Methods2
Methods

Procedure

Participants completed questionnaires on the third day of camp.

Data Analysis

  • Cronbach’s coefficient alphas

  • Descriptive statistics

  • Pearson product-moment correlations

  • Multiple regressions



Results1
Results

Table 2.Inter-correlations among Study Variables

**p<.01, *p<.05


Results2
Results

Multiple Regressions

Expectancy beliefs, F (4,83) = 10.68, p < .001, R2 = .34

Interest, F (4,83) = 8.14, p < .001, R2 = .28

Importance, F (4,83) = 6.334, p < .001, R2 = .23

Effort, F (4,84) = 5.86, p < .001, R2 = .22

Intention, F (4,84) = 9.31, p < .001, R2 = .31


Results3
Results

  • MAp positively predicted boys' expectancy beliefs (β = .423, t = 4.58, p < .001),interest(β = .389, t = 4.04, p < .001), importance(β = .442, t = 4.25, p < .001),effort(β = .404, t = 4.04, p < .001), and intention(β = .332, t = 3.53, p < .001).

  • MAv negatively predicted expectancy beliefs (β = -.208, t = -2.17, p < .05),interest(β = -.323, t = -3.22, p < .01), and intention (β = -.221, t = -2.27, p < .05).


Results4
Results

  • PAp positively predicted expectancy beliefs (β = .326, t = 3.39, p < .01), and intention (β = .330, t = 3.35, p < .001).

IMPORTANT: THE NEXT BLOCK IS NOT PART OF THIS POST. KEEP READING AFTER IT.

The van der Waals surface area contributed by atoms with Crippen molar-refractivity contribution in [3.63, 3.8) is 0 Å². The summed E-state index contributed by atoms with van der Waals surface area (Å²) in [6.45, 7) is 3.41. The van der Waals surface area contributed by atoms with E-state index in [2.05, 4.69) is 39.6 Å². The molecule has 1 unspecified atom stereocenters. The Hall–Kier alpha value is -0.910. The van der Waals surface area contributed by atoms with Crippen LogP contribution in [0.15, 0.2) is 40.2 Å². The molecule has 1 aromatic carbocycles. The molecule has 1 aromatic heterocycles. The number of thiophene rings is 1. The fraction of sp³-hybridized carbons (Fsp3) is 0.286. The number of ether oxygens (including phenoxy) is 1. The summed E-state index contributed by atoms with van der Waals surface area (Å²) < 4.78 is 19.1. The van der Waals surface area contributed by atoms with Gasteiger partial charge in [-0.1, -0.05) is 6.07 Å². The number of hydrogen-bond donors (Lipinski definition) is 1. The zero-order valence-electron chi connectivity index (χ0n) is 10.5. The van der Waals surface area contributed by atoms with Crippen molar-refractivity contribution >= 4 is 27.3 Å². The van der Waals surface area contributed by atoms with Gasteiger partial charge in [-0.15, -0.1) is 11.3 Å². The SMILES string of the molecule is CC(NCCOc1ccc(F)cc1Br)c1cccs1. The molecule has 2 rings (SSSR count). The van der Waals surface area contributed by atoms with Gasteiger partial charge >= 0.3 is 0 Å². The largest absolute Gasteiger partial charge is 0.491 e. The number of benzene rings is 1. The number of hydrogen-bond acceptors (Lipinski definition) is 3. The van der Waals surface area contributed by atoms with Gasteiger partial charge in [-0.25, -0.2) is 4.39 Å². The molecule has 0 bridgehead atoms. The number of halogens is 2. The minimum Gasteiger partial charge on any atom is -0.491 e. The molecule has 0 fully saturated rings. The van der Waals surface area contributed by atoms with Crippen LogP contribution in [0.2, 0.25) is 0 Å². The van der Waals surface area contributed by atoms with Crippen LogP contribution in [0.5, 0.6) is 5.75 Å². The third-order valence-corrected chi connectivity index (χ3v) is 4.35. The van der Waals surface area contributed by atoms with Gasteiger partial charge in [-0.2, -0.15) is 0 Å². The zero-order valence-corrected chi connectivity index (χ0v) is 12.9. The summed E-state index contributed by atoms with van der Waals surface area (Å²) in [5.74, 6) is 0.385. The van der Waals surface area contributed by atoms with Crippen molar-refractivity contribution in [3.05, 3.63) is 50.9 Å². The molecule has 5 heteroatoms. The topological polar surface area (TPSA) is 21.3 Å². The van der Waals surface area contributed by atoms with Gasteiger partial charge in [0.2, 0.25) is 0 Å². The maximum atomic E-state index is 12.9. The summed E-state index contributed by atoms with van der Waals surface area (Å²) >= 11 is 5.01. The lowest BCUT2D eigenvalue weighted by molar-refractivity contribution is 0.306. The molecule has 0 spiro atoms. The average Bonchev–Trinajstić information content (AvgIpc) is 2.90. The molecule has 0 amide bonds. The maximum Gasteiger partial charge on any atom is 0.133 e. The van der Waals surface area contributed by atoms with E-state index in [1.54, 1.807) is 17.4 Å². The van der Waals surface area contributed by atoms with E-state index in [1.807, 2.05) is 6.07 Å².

• PAv was not a predictor of any of the dependent variables.


Discussion conclusion
Discussion/Conclusion

  • Supported the view that MAp goals are positively associated with expectancy-value motivation, effort, and intention(Agbuga, Xiang, & McBride, 2010; Shen, Chen, & Guan, 2007; Gao et al., 2012)

  • Extended the view that MAp goal is motivationally adaptive to a summer sports camp setting.


Discussion conclusion1
Discussion/Conclusion

  • Supported previous studies that PApwas associated with positive student learning outcomes (Gao et al., 2012; Chen et al., 2009) .

  • Based on the study results, we suggest that camp designers promote MAp and PAp to optimize student engagement and learning in summer sports camps.


Directions for future research
Directions for Future Research

  • Include female participants and examine gender differences

  • Use longitudinal study to examine the changes on the predictive utility of the 2×2 achievement goals in expectancy-value motivation, effort, and intention

  • Include qualitative data (e.g., interviews, journals, observations)

  • Replicate this study in other settings such as physical education classes.


References selected
References (Selected)

Jago, R., & Baranowski, T. (2004). Non‐curricular approaches for increasing physical activity in youth: A review. Preventive Medicine, 39(1), 157‐163.

Ogden, C. L., Carroll, M., Kit, B. K., & Flegal, K. M. (2012). Prevalence of obesity and trends in body mass index among US children and Adolescents, 1999-2010. Journal of American Medical Association, 307, 483-491.

Wigfield, A., & Eccles, J. S. (2000). Expectancy–value theory of achievement motivation. Contemporary educational psychology, 25(1), 68-81.

Xiang, P., McBride, R. E., & Bruene, A. (2006). Fourth-grade students’ motivational changes in an elementary physical education running program. Research Quarterly for Exercise and Sport, 77, 195-207.